But that was another day and this was today, this was now, this was his moment of decision. It would be easy to tie the old boat anchor and rusty chain around his body, go out into the middle of the river, expel his breath and fall over the side.
His mind said, “Yes do it now. You know you want to find peace. You know that the river offers you peace, peace forever. Surrender, accept its gift and have rest.”
His heart thudding beneath the brown shirt, the shirt Anna gave to him on his thirty-eighth birthday said, “No,” said it loud and clear.

The tug of war, the war between life and death lasted through the untying of the boat, through the pulling of the starting cord, through the motor roaring into life and through the journey down the river into the lake and down to the lake mouth to his home, to his Abigail.
The old wicker basket full of fish, full of wriggling pike and pickerel landed with a thud on the kitchen floor, rod and reel were placed against the table. Tom put a smile on his dour face, called, “Abigail, Abigail, please come here.”
No answer, no angry words, no pleading and no sobs came to him. He called again, louder this time, still no answer, still no sign of life in the house.
Tom sighed, strode across the hardwood floor, strode into the living room, strode over to the stairs leading up to Abigail’s sacred loft and took the steps two at a time. A shaking hand paused in front of the oak door, paused in front of a sign that had, “Private, keep out and this means you,” printed in bold black letters across its face.
He girded up his loins, mustered the little courage he could and knocked timidly. There was no answer to his intrusion, but there were the faint sounds of a body stirring on a bed, Tom knocked again, bolder, louder this time.
A grumpy, “Go away,” came out through the keyhole, rolled out from underneath the door.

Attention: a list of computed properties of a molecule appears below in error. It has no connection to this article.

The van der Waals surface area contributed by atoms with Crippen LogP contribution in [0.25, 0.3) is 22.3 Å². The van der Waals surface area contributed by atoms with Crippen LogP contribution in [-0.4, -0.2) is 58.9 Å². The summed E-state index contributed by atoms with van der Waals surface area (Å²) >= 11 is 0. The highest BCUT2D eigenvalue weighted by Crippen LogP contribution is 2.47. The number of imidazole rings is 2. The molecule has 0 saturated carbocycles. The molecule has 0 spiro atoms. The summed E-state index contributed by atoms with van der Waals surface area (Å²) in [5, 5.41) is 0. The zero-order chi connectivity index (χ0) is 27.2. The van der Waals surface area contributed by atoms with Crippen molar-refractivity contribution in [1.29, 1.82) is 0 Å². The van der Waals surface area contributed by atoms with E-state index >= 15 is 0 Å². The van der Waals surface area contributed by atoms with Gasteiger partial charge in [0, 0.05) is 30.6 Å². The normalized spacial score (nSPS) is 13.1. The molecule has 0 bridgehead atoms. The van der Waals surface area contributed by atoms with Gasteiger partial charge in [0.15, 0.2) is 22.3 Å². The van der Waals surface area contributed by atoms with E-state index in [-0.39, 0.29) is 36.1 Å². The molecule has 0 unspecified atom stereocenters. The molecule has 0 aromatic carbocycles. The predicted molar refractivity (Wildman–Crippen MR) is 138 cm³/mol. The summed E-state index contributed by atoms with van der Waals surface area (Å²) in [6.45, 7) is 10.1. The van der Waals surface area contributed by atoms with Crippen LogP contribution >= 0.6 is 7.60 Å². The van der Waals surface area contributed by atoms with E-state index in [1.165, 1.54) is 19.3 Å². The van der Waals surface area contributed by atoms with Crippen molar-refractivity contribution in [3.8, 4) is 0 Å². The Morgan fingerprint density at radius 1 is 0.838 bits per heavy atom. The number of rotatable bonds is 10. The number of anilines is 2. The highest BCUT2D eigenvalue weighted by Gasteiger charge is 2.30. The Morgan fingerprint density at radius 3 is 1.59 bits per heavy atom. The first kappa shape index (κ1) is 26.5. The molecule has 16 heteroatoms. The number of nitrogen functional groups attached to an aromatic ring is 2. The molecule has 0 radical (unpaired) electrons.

He knew a faint heart wouldn’t bring her to the door. Tom put determination and resolve into his knock.
A snarled, “What do you want?” only made his mind and desire to talk to her stronger.
He kept the anger out of his voice when he spoke, tried to fill it with the love he felt for her. “I want to talk to you, please open the door. I’m not going away until you do.”
A grumbled, angry, “Oh all right, just wait a minute,” brought a grin to his face and put a slight twinkle in his eyes.
The door opened without making a sound, her anger filled stare; her sour looking expression would under normal circumstances have set him off again, but not now, not today. He smiled his best I love you sweetie smile and spoke in a soft voice. “If you still want to go to the dance you better change your clothes so we can go into town and buy you a new dress. After all a dad can’t have his daughter going to the harvest ball looking like a girl that doesn’t have a home, now can he?”

The end

  • Keeper of the Sword

    It is often a simple thing, the roll of the dice, the turn of a card, or a chance meeting that can change one’s life forever. For Josh Campbell, and Morgan Connelly it was a seemingly harmless chain of events, a fight after school and performing a ritual that neither one of them believed in.

  • Fairy Time Ball

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    Full of fear and excitement Keeper of the Sword (The Sword of Kings) Josh notched an arrow to the bow string, pulled it back to his ear, took careful aim and released the shaft of death, and before it reached its target, a second bolt sliced through the dark. (To find out more, just follow the link.)